According to Cambridge dictionary, any can mean more than one:
Any or every?
We use any and every to talk about the total numbers of things in a group. Their meanings are not exactly the same:
Any doctor can prescribe medicine. (or Every doctor can …)
Every always refers to the total number of something. Any refers to one, several or all of a total number. We use every not any with singular countable nouns when we mean ‘each individual member of a group of something’.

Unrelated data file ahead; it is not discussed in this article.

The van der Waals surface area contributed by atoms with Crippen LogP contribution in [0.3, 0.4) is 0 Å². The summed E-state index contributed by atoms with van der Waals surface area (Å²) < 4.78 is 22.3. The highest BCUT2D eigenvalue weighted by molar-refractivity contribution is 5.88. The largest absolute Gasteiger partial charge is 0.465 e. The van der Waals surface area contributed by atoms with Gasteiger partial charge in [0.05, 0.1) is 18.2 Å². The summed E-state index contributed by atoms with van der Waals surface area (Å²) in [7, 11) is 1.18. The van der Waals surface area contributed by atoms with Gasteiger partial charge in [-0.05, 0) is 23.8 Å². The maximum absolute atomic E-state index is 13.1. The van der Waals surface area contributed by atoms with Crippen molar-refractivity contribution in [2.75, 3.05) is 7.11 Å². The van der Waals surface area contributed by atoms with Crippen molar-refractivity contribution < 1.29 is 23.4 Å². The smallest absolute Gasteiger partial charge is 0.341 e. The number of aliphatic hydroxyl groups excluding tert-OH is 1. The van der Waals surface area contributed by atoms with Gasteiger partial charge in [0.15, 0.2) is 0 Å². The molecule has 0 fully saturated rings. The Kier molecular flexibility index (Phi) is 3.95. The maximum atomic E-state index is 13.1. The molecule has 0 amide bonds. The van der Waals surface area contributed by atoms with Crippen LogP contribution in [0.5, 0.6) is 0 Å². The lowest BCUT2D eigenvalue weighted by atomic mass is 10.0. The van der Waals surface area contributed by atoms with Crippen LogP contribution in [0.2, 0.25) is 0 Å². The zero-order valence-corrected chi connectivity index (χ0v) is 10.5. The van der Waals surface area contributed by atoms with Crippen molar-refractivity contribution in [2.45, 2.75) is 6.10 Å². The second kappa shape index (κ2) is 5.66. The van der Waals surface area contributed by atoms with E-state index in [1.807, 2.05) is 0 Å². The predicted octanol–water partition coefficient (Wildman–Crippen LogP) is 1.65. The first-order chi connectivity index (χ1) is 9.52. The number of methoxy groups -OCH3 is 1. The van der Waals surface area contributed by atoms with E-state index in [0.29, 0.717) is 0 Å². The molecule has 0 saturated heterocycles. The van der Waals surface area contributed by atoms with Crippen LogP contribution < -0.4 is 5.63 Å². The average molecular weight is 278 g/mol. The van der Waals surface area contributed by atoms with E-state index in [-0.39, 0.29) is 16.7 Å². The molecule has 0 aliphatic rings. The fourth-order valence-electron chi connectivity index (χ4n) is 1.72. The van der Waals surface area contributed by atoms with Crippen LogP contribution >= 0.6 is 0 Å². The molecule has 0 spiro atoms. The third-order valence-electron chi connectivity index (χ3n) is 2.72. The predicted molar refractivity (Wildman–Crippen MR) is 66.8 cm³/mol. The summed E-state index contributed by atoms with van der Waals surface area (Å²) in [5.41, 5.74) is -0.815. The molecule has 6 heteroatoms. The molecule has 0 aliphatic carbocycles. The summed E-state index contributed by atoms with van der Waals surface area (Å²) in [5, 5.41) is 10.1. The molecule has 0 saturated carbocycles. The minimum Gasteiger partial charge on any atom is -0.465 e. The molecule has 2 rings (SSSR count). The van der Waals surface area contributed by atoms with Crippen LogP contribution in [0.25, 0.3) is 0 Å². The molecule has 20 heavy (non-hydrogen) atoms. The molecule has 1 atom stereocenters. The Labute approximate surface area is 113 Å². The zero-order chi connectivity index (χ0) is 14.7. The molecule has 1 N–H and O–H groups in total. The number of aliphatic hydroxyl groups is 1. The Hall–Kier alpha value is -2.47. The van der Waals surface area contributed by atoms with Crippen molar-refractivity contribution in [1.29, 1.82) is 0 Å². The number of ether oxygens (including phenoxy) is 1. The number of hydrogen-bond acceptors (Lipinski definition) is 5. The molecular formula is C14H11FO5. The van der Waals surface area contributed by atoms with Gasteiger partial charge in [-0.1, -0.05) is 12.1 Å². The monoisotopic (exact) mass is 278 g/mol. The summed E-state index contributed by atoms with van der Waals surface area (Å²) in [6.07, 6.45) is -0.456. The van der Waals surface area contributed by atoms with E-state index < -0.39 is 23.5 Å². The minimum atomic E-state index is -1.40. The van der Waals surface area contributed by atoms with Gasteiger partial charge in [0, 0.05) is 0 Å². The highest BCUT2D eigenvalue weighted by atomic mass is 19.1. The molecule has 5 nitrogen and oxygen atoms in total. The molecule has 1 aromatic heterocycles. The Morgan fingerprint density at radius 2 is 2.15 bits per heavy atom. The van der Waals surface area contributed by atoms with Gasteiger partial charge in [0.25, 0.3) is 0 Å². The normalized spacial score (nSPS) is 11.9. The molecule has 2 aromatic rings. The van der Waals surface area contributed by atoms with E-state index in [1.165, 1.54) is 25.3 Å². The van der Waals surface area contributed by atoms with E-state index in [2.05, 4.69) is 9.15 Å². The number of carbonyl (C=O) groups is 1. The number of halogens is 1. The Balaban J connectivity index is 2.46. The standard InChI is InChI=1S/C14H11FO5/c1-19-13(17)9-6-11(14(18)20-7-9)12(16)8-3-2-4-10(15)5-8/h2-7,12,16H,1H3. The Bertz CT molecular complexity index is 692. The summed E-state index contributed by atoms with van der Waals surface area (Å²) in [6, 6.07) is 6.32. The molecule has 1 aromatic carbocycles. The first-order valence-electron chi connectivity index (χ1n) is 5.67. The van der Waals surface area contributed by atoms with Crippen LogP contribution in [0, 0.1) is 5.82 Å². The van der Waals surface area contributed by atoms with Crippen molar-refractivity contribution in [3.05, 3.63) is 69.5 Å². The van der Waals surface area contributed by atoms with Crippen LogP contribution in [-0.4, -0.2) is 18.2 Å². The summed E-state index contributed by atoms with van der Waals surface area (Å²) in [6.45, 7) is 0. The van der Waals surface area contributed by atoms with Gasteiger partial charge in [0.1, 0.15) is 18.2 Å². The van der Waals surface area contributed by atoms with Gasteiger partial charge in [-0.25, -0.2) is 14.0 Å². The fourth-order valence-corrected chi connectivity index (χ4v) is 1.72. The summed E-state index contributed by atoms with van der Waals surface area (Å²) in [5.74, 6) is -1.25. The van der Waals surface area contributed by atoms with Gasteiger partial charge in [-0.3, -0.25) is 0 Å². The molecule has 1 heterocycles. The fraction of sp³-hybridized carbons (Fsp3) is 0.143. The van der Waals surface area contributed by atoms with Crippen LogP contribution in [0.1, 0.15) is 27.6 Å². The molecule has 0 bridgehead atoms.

Then, can I consider "take any book you want" means I can get more than one book?